Using muon-catalyzation toward Island of Stability?

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Hi, I'm an amateur observer of nuclear physics, so I'm curious about how larger and larger elements are produced in particle accelerators. Like for example, they've created elements all of the way upto element 118 now, I guess? Like when they get Plutonium from Uranium, do they bombard with neutrons, or bombard with alpha particles? Using neutrons, some of the neutrons would decay into protons, I suppose. Using alpha particles, you would automatically have two extra protons and neutrons inside the nucleus. And is this also how they keep building towards larger elements than Plutonium?

Now my second question would be, have they considered using Muon-catalyzation as a method of making larger and larger elements, heading towards the so called Island of Stability? For example, could they use Muon catalyzation to bring some truly large atomic nuclei (bigger than an alpha particle) together to fuse? Like for example, fusing a Lead nucleus to Uranium? Or even fusing two Uranium together?
 

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mathman
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I have no idea how it would be used in the creation of heavy nuclei, since the theory is for use in fusion reactors.
 
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Muon-catalyzed fusion works for hydrogen only. A muon shields a charge of 1 only, and getting multiple muons in an atom within their short lifetime is unrealistic. Once you have an accelerator you can directly deliver the necessary energy for a collision.

Neutrons are a great method to create elements just a bit beyond uranium, especially plutonium and americium. They don't help for the superheavy nuclei - you need months for the process in a nuclear reactor but the nuclei just live for seconds or less.
 
  • #6
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Muon-catalyzed fusion works for hydrogen only. A muon shields a charge of 1 only, and getting multiple muons in an atom within their short lifetime is unrealistic. Once you have an accelerator you can directly deliver the necessary energy for a collision.

Neutrons are a great method to create elements just a bit beyond uranium, especially plutonium and americium. They don't help for the superheavy nuclei - you need months for the process in a nuclear reactor but the nuclei just live for seconds or less.
When they send heavy nuclei through an accelerator (e.g. gold), aren't they completely stripped of all of their electrons? If so, then after stripping away the electrons, what if they shotgun a barrage of muons towards them, and their entire orbital cloud would be filled by muons. Since the muons would be going at relativistic speeds, their lifetimes would be extended.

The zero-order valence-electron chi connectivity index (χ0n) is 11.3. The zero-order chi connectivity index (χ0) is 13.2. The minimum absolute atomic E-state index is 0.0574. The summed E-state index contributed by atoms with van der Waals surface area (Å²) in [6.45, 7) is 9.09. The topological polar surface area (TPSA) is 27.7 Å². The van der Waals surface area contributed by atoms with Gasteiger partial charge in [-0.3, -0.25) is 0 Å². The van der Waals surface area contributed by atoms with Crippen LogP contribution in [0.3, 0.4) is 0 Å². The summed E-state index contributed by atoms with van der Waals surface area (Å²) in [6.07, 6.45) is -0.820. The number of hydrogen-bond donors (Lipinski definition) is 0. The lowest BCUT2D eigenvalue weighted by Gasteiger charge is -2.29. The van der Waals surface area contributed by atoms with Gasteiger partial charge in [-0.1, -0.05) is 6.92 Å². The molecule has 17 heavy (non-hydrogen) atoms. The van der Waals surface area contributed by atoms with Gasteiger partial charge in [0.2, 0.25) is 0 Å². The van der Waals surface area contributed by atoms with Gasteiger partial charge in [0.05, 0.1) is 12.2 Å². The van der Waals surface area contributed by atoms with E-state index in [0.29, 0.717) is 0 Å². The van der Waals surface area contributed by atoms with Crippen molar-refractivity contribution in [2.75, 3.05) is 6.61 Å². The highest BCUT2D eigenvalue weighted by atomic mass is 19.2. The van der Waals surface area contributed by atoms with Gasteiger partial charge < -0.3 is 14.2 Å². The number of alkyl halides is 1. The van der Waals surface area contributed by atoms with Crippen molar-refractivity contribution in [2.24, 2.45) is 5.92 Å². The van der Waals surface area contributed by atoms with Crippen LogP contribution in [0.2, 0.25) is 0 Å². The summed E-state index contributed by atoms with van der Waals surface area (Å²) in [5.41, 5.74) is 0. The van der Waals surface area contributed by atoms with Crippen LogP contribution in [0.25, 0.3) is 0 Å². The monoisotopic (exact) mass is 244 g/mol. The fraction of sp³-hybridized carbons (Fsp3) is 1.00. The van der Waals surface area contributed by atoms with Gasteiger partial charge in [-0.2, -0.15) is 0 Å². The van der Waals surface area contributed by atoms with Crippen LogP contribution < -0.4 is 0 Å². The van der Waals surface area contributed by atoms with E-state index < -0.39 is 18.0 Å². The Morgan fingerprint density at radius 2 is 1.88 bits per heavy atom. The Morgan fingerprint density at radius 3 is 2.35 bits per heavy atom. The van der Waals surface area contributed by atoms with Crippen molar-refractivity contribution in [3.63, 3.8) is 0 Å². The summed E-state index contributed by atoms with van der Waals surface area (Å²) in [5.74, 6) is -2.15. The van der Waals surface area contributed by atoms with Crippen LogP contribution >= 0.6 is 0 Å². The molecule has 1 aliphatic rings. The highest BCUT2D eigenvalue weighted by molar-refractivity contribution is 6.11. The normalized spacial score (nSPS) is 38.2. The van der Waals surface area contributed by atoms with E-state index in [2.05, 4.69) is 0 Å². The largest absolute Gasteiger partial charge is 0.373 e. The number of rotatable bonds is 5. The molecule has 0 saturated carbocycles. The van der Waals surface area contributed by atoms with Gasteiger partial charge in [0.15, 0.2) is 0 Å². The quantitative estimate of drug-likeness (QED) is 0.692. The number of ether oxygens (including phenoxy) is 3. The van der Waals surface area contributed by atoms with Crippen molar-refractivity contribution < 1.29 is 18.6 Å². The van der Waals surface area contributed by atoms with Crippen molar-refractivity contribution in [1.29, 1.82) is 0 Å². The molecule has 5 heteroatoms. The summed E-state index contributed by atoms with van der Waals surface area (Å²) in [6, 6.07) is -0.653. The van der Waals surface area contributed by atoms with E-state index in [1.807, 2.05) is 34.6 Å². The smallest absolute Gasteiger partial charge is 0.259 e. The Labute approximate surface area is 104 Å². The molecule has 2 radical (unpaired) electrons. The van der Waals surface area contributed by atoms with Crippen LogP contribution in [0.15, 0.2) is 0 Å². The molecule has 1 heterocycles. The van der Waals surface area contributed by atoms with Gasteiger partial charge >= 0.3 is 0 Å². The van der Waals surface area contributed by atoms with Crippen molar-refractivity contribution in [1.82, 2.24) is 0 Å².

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When they send heavy nuclei through an accelerator (e.g. gold), aren't they completely stripped of all of their electrons?
Typically, but it depends on the application.
If so, then after stripping away the electrons, what if they shotgun a barrage of muons towards them, and their entire orbital cloud would be filled by muons.
Where would you get such a muon source from?
And where is the point? We can make the nuclei collide directly - the energy is provided by the accelerator.
 
  • #8
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Where would you get such a muon source from?
And where is the point? We can make the nuclei collide directly - the energy is provided by the accelerator.
Well, I don't know how they make the muons, but I've always assumed that they make millions of them at a time.

As for what the point is, wouldn't this make it easier to create the superheavy nuclei to jump to the Island of Stability rather than slowly approach it?
 
  • #9
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Well, I don't know how they make the muons, but I've always assumed that they make millions of them at a time.
Millions don't help you, the probability that a muon is caught by one particular nucleus is tiny.
As for what the point is, wouldn't this make it easier to create the superheavy nuclei to jump to the Island of Stability rather than slowly approach it?
No. See above: Accelerators can easily deliver enough energy. Lowering the required energy doesn't help.
 
  • #10
I studied to use muons as catalyzer of fusion reactors and as long it is needed 150MeV to generate them and the enhancement of fusion was 25% I decided not to go on that.
Another way I tried is to generate a small magnetic black hole to generate fusion inside but giant kilotesla fields wastes a lot of energy due radiation and eroded all electrodes, wolframium toriated included due hundred amps were released

probability that a muon is caught by one particular nucleus is tiny
Yes, the cross section is small you should have to compress the matter more than 10 times
 

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